I'm still nursing my 29 month old (35 weeks pregnant) and she's been very clingy lately...I've started having crampy contractions (sometimes all over, sometimes just on the bottom). Last time I had 2 weeks of prodromal labor (probably a positioning/membrane sweeping issue), but this is feeling like that and I'm not too happy about having to deal with that again. I went into labor at 39 weeks last time, so I guess this could be the start of something, but man...ugh. I'll be talking to my midwife today about it today at my appointment and I'm seeing my chiro tonight, but I'm just wondering if anyone else is dealing with something similar.
Any nursing moms having issues with contractions?
I'm nursing my 20 mo DS, and 34 weeks. I have contractions every time he nurses, and sometimes they're WAY more than BH. I've had a few afternoons where I had to try to distract him and keep him from nursing because I was having contractions every 5-10 minutes for hours. My MW said not to worry about it too much, and that maybe it will help things along here in a few weeks. I had prodromal labor for weeks prior to his birth, too, and I've been so afraid that it would start up again because of all his nursing, but except for a few off days, it hasn't been that awful. Yet, lol.
Contrax with nursing, yup, every time. Not calling it an issue tho--at least not this late in the game anymore, as I'm either 37/39 wks now. I'm mainly hoping they get stronger and DO something--LOL!
Even a few weeks ago, they were strong and would sometimes turn into hours worth of BH/prodromal, but now they're even stronger. So i dunno!
There are at least two physical reasons that breastfeeding contractions are normally nothing to worry about. First, clinical observation has shown “that breastfeeding contractions do not produce dilation of the cervix.”6 Second, the uterus changes throughout pregnancy – during the majority of pregnancy (until about 38 weeks), nipple stimulation causes even “less oxytocin to be released compared with” women who are not pregnant. The uterus is simply not as responsive to oxytocin. After the uterus reaches “full term” around week 38, suddenly the uterus becomes more sensitive to oxytocin, and therefore nipple stimulation can more easily cause uterine contractions in women who are term.7 In other words, “unless your pregnancy is term or the cervix is ripe, the released oxytocin stimulation is not sufficient to bring on labor.”8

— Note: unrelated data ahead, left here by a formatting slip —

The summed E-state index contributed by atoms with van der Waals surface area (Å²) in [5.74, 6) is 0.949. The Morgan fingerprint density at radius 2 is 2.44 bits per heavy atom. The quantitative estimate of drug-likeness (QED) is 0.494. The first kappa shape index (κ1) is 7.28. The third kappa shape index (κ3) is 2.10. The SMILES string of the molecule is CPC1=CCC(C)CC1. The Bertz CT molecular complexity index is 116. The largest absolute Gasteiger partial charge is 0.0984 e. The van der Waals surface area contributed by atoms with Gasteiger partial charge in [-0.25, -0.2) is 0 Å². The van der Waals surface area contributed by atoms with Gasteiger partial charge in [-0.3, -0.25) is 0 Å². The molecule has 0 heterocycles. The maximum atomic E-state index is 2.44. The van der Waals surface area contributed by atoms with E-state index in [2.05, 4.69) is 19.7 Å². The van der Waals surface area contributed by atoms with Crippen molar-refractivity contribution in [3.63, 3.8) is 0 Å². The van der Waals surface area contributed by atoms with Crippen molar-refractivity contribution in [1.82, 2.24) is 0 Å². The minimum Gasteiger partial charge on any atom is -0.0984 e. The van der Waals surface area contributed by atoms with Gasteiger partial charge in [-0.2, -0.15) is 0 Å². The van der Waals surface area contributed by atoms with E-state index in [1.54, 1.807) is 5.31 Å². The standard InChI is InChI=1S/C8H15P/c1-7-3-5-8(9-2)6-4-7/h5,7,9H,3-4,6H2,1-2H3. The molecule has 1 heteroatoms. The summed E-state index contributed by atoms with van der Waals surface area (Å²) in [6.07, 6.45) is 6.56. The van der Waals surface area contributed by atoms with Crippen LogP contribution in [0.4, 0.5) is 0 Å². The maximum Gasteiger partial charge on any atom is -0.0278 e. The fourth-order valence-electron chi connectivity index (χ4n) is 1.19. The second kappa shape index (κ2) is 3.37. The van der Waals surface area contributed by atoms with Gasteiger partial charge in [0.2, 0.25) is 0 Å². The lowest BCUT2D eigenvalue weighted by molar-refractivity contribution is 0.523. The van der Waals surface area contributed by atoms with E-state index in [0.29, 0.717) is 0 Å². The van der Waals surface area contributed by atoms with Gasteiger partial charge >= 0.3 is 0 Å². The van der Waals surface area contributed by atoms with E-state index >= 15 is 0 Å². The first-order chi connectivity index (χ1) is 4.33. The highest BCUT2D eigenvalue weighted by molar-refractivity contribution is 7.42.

Indeed, full-term women have successfully induced labor using nipple stimulation from a breast pump. But the amount of stimulation required is likely to be far more than any one nursling could sustain – the pumping necessary to induce labor ranges from 15 to 45 minutes of dedicated stimulation every hour for several hours. Even the most dedicated nursling would have trouble keeping up with that pace!9
I hope that puts anyone who is nervous about this at ease